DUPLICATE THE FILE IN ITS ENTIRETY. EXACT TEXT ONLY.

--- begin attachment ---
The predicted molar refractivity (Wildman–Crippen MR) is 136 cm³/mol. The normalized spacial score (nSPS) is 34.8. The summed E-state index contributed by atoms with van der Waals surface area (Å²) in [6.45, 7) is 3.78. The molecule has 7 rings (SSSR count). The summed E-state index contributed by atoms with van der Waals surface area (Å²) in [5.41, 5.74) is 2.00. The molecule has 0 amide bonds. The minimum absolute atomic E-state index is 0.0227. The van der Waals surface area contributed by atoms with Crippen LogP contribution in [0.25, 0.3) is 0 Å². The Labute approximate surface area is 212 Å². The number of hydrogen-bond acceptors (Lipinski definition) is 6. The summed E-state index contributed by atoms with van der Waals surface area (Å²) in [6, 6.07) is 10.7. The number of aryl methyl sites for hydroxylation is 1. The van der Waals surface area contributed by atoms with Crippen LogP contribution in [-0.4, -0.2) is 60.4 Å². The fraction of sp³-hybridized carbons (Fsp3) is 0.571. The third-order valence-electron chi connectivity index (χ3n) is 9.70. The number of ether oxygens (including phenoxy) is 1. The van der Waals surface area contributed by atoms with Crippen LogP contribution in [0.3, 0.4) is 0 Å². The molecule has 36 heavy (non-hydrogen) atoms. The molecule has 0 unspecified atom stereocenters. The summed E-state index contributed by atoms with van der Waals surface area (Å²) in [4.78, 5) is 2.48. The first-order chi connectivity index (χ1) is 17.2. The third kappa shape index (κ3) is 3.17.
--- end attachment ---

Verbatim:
The predicted molar refractivity (Wildman–Crippen MR) is 136 cm³/mol. The normalized spacial score (nSPS) is 34.8. The summed E-state index contributed by atoms with van der Waals surface area (Å²) in [6.45, 7) is 3.78. The molecule has 7 rings (SSSR count). The summed E-state index contributed by atoms with van der Waals surface area (Å²) in [5.41, 5.74) is 2.00. The molecule has 0 amide bonds. The minimum absolute atomic E-state index is 0.0227. The van der Waals surface area contributed by atoms with Crippen LogP contribution in [0.25, 0.3) is 0 Å². The Labute approximate surface area is 212 Å². The number of hydrogen-bond acceptors (Lipinski definition) is 6. The summed E-state index contributed by atoms with van der Waals surface area (Å²) in [6, 6.07) is 10.7. The number of aryl methyl sites for hydroxylation is 1. The van der Waals surface area contributed by atoms with Crippen LogP contribution in [-0.4, -0.2) is 60.4 Å². The fraction of sp³-hybridized carbons (Fsp3) is 0.571. The third-order valence-electron chi connectivity index (χ3n) is 9.70. The number of ether oxygens (including phenoxy) is 1. The van der Waals surface area contributed by atoms with Crippen LogP contribution in [0.3, 0.4) is 0 Å². The molecule has 36 heavy (non-hydrogen) atoms. The molecule has 0 unspecified atom stereocenters. The summed E-state index contributed by atoms with van der Waals surface area (Å²) in [4.78, 5) is 2.48. The first-order chi connectivity index (χ1) is 17.2. The third kappa shape index (κ3) is 3.17.